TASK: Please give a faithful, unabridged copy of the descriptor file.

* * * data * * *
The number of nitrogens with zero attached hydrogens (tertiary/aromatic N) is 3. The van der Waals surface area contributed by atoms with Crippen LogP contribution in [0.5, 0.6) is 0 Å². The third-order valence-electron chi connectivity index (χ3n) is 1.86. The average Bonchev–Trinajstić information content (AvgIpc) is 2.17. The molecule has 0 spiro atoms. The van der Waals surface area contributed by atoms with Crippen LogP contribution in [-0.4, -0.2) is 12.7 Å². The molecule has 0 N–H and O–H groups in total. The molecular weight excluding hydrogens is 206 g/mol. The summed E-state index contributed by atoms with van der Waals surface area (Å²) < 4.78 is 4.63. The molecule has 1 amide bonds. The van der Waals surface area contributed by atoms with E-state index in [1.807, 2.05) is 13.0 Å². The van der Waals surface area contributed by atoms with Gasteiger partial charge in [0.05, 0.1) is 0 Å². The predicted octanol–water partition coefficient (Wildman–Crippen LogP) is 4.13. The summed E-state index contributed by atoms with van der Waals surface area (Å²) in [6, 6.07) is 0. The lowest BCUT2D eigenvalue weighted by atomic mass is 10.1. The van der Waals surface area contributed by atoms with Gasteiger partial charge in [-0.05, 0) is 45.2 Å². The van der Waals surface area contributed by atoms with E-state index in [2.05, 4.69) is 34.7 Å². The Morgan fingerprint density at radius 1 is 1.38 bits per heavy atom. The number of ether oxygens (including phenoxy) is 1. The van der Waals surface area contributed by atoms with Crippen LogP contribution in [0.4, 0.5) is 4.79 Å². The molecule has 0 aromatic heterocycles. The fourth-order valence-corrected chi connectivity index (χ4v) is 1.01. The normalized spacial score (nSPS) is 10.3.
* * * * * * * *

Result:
The number of nitrogens with zero attached hydrogens (tertiary/aromatic N) is 3. The van der Waals surface area contributed by atoms with Crippen LogP contribution in [0.5, 0.6) is 0 Å². The third-order valence-electron chi connectivity index (χ3n) is 1.86. The average Bonchev–Trinajstić information content (AvgIpc) is 2.17. The molecule has 0 spiro atoms. The van der Waals surface area contributed by atoms with Crippen LogP contribution in [-0.4, -0.2) is 12.7 Å². The molecule has 0 N–H and O–H groups in total. The molecular weight excluding hydrogens is 206 g/mol. The summed E-state index contributed by atoms with van der Waals surface area (Å²) < 4.78 is 4.63. The molecule has 1 amide bonds. The van der Waals surface area contributed by atoms with E-state index in [1.807, 2.05) is 13.0 Å². The van der Waals surface area contributed by atoms with Gasteiger partial charge in [0.05, 0.1) is 0 Å². The predicted octanol–water partition coefficient (Wildman–Crippen LogP) is 4.13. The summed E-state index contributed by atoms with van der Waals surface area (Å²) in [6, 6.07) is 0. The lowest BCUT2D eigenvalue weighted by atomic mass is 10.1. The van der Waals surface area contributed by atoms with Gasteiger partial charge in [-0.05, 0) is 45.2 Å². The van der Waals surface area contributed by atoms with E-state index in [2.05, 4.69) is 34.7 Å². The Morgan fingerprint density at radius 1 is 1.38 bits per heavy atom. The number of ether oxygens (including phenoxy) is 1. The van der Waals surface area contributed by atoms with Crippen LogP contribution in [0.4, 0.5) is 4.79 Å². The molecule has 0 aromatic heterocycles. The fourth-order valence-corrected chi connectivity index (χ4v) is 1.01. The normalized spacial score (nSPS) is 10.3.